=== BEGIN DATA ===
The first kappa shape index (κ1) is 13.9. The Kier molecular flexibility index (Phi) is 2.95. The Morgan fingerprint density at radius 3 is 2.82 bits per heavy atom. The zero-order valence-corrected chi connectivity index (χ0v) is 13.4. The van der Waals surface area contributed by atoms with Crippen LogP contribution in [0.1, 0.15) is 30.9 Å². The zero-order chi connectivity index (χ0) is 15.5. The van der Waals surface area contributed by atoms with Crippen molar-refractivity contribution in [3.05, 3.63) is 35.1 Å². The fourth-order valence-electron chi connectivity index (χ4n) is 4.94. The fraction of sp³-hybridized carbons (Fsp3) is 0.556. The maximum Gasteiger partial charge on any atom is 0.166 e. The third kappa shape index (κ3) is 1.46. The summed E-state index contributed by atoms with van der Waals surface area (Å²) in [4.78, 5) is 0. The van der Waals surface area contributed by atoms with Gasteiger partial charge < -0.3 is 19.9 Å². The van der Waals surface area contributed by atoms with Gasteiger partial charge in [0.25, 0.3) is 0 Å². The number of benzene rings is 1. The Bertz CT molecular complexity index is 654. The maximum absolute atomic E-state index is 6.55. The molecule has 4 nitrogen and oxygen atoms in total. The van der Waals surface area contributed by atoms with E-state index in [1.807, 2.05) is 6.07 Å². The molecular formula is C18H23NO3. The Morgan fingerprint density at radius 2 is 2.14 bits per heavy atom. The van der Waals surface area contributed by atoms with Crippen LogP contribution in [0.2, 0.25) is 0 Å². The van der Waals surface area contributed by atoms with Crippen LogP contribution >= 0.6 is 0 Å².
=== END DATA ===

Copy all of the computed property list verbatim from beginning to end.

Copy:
The first kappa shape index (κ1) is 13.9. The Kier molecular flexibility index (Phi) is 2.95. The Morgan fingerprint density at radius 3 is 2.82 bits per heavy atom. The zero-order valence-corrected chi connectivity index (χ0v) is 13.4. The van der Waals surface area contributed by atoms with Crippen LogP contribution in [0.1, 0.15) is 30.9 Å². The zero-order chi connectivity index (χ0) is 15.5. The van der Waals surface area contributed by atoms with Crippen molar-refractivity contribution in [3.05, 3.63) is 35.1 Å². The fourth-order valence-electron chi connectivity index (χ4n) is 4.94. The fraction of sp³-hybridized carbons (Fsp3) is 0.556. The maximum Gasteiger partial charge on any atom is 0.166 e. The third kappa shape index (κ3) is 1.46. The summed E-state index contributed by atoms with van der Waals surface area (Å²) in [4.78, 5) is 0. The van der Waals surface area contributed by atoms with Gasteiger partial charge < -0.3 is 19.9 Å². The van der Waals surface area contributed by atoms with Gasteiger partial charge in [0.25, 0.3) is 0 Å². The number of benzene rings is 1. The Bertz CT molecular complexity index is 654. The maximum absolute atomic E-state index is 6.55. The molecule has 4 nitrogen and oxygen atoms in total. The van der Waals surface area contributed by atoms with E-state index in [1.807, 2.05) is 6.07 Å². The molecular formula is C18H23NO3. The Morgan fingerprint density at radius 2 is 2.14 bits per heavy atom. The van der Waals surface area contributed by atoms with Crippen LogP contribution in [0.2, 0.25) is 0 Å². The van der Waals surface area contributed by atoms with Crippen LogP contribution >= 0.6 is 0 Å².